Click on the topic(s) about which you have the greatest concern.
- UNCERTAINTY: The last year has been really rough. I am considering selling the business, but my inner voice says, “No.” Can you help me decide?
Yes, we can. Together, you and we will objectively determine the cause of the rough times. Next, we will help you determine and evaluate possible solutions. Next, you decide whether to fix your business … or sell it. Then we will help you implement your decision.
- VALUATION: I have decided to sell my business. But I am not sure what the asking price should be. How much should I ask for?
Naturally, your asking price will be higher than the final market-tolerant price you are willing to accept. With that said, once you have supplied all the information needed to calculate a value, we will apply five different valuing methodologies. The highest and lowest values will be discarded. Chances are, your business would probably sell for a price somewhere in the value corridor created by those three remaining values.
- PROCESS FLOW: Can you make sure that I am in Florida by Labor Day with a fistful of money?
Once the business is officially put on the market for sale, the entire process can six months to two years – depending on the complexities involved with the change of ownership. If the transaction consists primarily of assets along with bank and/or seller financing, the process would take six months to one year. If third party involvement (such as an SBA or regulatory agency approval) is required, then add another six to twelve months to the process length. Once we represent your business for sale, we will do our best to sell your business as quickly as realistically possible.
- PRICE vs. VALUE: I’ve heard that some business sellers try to “hold out until they get their price.” Does that really work?
Price is an important part of the transaction. Total value is far more important. Taxes can undercut the “cash in your pocket” aspect of an unwisely structured transaction. Thus, seeking and then following the advice of your accountant is strongly recommended. Your bank account will be glad that you did.
- DUE DILIGENCE: I have always tried to keep my records current. How deep will a buyer dig into them?
Any representations made by you about your business will need to be verified. That is why we prepare a Business Overview and Analysis (BOA) for your business. You are more likely to reach a “meeting of the minds” agreement with a buyer sooner and with less hassle due to our review of your records in preparation of the BOA for your business. With your BOA in their hands, a buyer is less likely to probe – the buyer will be more likely to just verify.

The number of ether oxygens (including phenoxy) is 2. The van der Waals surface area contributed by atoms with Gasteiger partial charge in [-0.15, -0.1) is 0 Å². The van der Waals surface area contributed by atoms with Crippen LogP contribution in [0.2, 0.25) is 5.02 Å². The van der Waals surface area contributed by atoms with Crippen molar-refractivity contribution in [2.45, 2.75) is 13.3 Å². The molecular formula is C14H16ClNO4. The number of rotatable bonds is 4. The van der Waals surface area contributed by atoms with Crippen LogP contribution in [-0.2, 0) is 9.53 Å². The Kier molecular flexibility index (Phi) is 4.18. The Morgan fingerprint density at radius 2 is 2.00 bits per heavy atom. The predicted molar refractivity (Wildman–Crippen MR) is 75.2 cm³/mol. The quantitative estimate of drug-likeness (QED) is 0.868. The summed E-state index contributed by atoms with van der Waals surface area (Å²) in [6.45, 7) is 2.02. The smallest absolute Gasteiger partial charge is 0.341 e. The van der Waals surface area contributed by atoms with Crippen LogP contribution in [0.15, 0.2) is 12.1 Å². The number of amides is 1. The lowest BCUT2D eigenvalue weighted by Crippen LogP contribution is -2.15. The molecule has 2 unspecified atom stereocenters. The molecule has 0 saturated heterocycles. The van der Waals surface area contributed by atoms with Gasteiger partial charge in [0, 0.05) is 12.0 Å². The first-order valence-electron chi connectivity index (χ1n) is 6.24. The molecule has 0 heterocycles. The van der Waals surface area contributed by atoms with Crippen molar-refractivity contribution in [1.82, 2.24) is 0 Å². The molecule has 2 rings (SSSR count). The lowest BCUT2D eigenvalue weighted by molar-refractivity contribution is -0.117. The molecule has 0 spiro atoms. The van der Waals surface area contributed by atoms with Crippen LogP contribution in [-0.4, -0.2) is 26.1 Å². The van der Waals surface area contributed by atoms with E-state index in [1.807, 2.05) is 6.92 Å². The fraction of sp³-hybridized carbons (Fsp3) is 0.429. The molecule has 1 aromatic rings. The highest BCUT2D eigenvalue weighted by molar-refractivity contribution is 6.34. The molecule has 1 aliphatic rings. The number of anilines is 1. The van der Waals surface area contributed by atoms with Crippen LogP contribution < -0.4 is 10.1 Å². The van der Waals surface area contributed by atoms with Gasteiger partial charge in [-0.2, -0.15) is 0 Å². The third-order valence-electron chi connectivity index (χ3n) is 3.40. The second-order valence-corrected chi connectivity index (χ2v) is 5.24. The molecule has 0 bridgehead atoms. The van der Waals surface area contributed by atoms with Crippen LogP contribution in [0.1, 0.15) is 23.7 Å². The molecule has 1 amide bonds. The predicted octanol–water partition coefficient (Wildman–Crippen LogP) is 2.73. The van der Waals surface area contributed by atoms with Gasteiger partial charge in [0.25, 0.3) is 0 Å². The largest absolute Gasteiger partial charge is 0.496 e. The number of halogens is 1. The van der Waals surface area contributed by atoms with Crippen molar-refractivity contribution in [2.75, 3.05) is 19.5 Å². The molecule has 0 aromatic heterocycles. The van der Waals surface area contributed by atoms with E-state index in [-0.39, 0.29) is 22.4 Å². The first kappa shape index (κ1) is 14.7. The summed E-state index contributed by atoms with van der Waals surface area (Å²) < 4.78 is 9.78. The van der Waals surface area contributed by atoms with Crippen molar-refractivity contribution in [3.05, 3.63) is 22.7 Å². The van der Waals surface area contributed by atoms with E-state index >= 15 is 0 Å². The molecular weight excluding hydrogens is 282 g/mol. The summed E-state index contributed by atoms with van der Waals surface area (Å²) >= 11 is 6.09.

- CONFIDENTIALITY: I am concerned about potential buyers keeping my information secret?
Maintaining confidentiality throughout the entire selling process is of the utmost importance. We take three steps to assure confidentiality.
1. THE BUSINESS OVERVIEW AND ANALYSIS IS SANITIZED. In other words, the names of your employees, customers/clients, and suppliers do not appear in the BOA. Descriptors of them do. For example, “the 47-year-old production supervisor has been an employee for 13.5 years.”
2. EACH BUYERS IS THOROUGHLY VETTED. We require a resume, a current personal financial statement, and a current personal credit report in addition to having up to three interviews prior to sharing your BOA with a specific buyer. The interviews are intended to learn as much as possible about a buyer’s management experience and skills, financial stability and capacity, creditworthiness, and industry-specific knowledge, skills, and abilities. When we are satisfied that it makes good business sense to introduce your business to a thoroughly vetted buyer, then, and only then, do we do so by sharing with that buyer a pre-BOA Executive Summary – which provides highlights of your business, but no its identity.
3. EACH QUALIFIED BUYER SIGNS A BINDING NON-DISCLOSURE AGREEMENT (NDA). The NDA has terms and conditions that leaves no doubt about the financial consequences for a breach of the agreement.